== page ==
Carol Liebowitz, piano and vocals
Bob Field, tenor saxophone

Liebowitz and Field mix freely improvised tracks with very loose versions of standards like "Melancholy Baby" and "Out of Nowhere." Field's free playing (especially on the standards) is very coherent and eminently lyrical, using the tune's melodic contours as a guide, while straying somewhat afield of the traditional harmonies. Liebowitz as much as ignores the changes completely. I imagine that she's playing off the melody as interpreted by Field, probably keeping the harmonic rhythm in mind to a degree, but relying mostly on her musical instincts, which are usually fine. The totally improvised cuts (especially the title track) are an unqualified success, though I wish they'd stretched them out a little more. The tunes are rathertoo familiar in their original form to stand up to this kind of treatment; the weight of historical expectation lies heavy on every note, which can be a distraction. I suppose had one never heard "All of Me," however, he orshe could easily accept Liebowitz and Field's rendering as definitive. Quite an unusual album, and one worth hearing.

Chris Kelsy, Jazz Now (online jazz magazine) New Sounds page, Oct. 1995


This wide-ranging duo covers a lot of musical turf. Whether playing a soothing ballad with warm tonalism, as on "These Foolish Things," or driving an agitated, free excursion like the title track, Liebowitz/Field admirably maintain their balance. Liebowitz is a rhythmically sophisticated improviser who is unafraid of dissonance. Even the more traditional tunes have an occasional jolting edge which infuses them with life. Field is relaxed no matter what the tempo, favoring a smooth, lyrical tone and an orderly, disciplined solo style. Liebowitz also sings in a tart voice not unlike her pianism. The juxtaposition of the new with the traditional is what this duo is all about. It's an often fascinating combination.

Carl Baugher, Cadence, Vol. 21, No.4, April 1995


Except for four jointly conceived originals, the material on which these performances are based is from the repertoire of standards whose interesting harmonic changes have always attracted the jazz improviser. But the approach chosen by this duo bears few overt ties to bop or any other modern jazz development adhering to recognizable, conventional elements of rhythm, harmony or melody. Brief thematic quotes and, in Liebowitz's vocal excursions, snippets of lyrics spin fine connecting threads to the original songs, but from there on the web takes on unpredictable designs.

Artists whose work is released on the New Artists label are frequently tagged as adherents to principles pioneered by pianist/teacher Lennie Tristano, but I don't believe they can always be so neatly summed up or packaged. As this duo demonstrates, individuality and curiosity neither began nor ended with Tristano, so there's good reason to appreciate these artists on their own merits. If you really have to put their talents and concepts to the test, just absorb what they do with "What Is This Thing Called Love." I'm not sure how composer Cole Porter would have responded but a liberal-minded and inquisitive jazz listener will find good reasons for repeated play.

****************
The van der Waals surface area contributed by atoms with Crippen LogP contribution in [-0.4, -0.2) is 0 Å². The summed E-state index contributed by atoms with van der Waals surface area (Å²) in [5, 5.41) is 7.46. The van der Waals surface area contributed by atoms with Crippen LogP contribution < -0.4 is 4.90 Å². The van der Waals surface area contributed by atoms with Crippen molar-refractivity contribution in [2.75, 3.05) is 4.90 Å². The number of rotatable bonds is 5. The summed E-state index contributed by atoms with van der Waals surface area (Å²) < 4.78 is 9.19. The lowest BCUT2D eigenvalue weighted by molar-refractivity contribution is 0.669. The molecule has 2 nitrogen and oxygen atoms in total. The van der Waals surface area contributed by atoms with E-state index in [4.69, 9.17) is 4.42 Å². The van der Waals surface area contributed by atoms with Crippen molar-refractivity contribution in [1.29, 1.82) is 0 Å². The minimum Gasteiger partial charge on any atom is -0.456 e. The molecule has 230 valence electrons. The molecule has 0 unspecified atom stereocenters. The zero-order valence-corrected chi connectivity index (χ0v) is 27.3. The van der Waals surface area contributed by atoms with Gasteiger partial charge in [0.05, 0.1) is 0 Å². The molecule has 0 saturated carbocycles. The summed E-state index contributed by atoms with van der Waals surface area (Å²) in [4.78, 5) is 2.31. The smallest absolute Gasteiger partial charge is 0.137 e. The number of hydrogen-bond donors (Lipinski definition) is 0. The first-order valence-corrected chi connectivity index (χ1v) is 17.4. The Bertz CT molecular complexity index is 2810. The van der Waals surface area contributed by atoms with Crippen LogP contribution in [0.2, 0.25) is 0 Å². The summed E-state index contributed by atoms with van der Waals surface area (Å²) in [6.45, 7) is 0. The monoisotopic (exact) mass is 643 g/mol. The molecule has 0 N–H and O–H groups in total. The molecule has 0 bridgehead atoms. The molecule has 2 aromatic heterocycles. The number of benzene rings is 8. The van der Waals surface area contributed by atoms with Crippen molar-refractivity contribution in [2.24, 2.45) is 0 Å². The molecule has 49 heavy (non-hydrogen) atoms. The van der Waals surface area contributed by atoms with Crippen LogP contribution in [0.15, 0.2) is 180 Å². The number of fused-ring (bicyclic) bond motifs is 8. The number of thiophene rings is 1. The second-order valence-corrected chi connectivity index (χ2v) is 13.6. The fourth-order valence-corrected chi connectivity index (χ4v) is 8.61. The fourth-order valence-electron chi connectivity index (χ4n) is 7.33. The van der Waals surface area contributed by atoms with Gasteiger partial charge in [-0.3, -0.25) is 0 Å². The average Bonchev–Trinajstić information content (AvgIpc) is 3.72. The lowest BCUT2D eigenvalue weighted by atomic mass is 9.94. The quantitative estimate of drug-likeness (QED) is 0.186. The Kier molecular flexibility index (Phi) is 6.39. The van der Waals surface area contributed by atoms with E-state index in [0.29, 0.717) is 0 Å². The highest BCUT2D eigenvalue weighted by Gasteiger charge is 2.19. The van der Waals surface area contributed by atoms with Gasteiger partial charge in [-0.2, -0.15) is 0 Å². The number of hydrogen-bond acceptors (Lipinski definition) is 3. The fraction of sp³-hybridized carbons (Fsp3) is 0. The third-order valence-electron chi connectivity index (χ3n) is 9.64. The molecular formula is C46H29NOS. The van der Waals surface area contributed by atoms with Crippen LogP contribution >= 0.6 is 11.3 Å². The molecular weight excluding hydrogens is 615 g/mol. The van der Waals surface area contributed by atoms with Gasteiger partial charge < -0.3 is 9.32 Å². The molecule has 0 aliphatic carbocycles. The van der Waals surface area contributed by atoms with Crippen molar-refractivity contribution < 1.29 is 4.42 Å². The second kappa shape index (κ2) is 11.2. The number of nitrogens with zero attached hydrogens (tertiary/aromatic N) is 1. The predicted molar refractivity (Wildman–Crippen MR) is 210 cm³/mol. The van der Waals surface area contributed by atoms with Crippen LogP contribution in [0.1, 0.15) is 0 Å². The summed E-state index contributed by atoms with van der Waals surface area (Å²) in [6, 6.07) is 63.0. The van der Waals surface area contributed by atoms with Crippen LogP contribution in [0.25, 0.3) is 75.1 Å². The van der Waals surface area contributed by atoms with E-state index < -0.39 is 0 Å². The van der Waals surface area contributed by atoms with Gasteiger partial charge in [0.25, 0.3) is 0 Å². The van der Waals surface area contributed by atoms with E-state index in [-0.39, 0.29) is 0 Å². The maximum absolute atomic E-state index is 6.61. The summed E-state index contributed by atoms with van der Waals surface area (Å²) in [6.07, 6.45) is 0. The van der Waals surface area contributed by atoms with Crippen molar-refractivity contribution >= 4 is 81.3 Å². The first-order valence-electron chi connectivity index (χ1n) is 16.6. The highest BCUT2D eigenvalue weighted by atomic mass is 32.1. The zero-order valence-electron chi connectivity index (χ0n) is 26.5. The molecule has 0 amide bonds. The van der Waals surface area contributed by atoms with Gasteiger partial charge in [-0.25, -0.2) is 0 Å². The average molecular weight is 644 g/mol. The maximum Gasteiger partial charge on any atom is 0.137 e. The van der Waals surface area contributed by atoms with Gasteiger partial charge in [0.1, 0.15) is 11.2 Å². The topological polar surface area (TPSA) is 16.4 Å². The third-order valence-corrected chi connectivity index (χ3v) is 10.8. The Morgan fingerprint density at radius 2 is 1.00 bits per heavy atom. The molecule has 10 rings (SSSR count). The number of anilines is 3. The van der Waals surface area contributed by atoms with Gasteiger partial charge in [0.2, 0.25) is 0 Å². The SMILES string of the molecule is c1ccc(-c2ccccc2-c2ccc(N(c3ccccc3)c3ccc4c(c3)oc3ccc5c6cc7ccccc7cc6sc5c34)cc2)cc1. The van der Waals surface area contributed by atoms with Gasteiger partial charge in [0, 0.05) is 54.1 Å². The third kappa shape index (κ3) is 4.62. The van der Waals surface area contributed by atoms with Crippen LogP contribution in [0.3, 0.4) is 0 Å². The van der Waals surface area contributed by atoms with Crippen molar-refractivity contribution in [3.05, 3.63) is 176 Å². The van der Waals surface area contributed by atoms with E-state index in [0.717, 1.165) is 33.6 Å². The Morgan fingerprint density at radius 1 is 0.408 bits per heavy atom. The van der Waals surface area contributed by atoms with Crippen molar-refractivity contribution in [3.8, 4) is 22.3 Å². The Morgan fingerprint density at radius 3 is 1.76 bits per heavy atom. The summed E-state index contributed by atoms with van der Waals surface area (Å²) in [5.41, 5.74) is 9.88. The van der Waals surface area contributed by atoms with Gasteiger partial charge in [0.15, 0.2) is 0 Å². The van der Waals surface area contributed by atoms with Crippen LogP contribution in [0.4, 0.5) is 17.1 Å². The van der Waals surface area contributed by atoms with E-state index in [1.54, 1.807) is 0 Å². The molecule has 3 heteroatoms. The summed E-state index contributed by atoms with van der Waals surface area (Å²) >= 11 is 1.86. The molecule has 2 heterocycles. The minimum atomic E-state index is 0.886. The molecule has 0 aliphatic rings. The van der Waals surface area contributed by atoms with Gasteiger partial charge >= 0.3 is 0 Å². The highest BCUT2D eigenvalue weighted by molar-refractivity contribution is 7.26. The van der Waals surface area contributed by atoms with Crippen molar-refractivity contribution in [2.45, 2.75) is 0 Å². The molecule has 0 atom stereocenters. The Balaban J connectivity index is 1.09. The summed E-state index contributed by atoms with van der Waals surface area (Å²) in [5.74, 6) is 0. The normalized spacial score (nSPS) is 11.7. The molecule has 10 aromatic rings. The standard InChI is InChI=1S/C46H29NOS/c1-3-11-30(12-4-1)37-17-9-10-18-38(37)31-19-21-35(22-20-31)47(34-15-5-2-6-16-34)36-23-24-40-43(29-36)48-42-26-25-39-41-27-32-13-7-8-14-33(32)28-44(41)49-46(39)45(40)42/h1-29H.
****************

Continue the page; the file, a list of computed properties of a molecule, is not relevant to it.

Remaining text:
Lois Moody, Jazz News, Nov./Dec. 1994


Carol Liebowitz, vocals
Andy Fite, guitar

I’m not sure what most senior citizens would make of Carol Liebowitz’s renditions of the music of their lives. Liebowitz, with musical partner Andy Fite on guitar, takes this clutch of standards and twists and winds them into new shapes. What distinguishes her approach is her reverence for the words of the songs and high handedness with everything else. From the first chorus she bends the lyrics through her sweeping, melismatic improvisations. The impression is that Liebowitz is improvising the lyrics. This gives the poetry an urgent edge. I found myself hearing the lyrics afresh. “Love Me or Leave Me” is emotionally wrenching in a way I’ve never heard it.

Fite’s guitar work is spare, yet probing. He provides just the right underscoring for the singer’s emotional readings. In his solos, he never sounds like he’s straining to fill every measure to the max. He doesn’t play any notes that don’t count. Yet as understated as his improvisations are, they display utter confidence in his own mastery of the instrument. He fingers long melodic lines punctuated by dry stroked chords, leaving enough air to let his creations breathe. Fite deserves far more credit as a guitarist than he receives.

The pieces, though, have a surface sameness that can make the session wearying over its full length. This is an example of a date that probably would be far more effective on an LP with its two shorter, more focused sets.

Regardless of the medium, though, lovers of these songs who are not afraid of a little adventure, as well as guitar aficionados, should check this out.

David Dupont, Cadence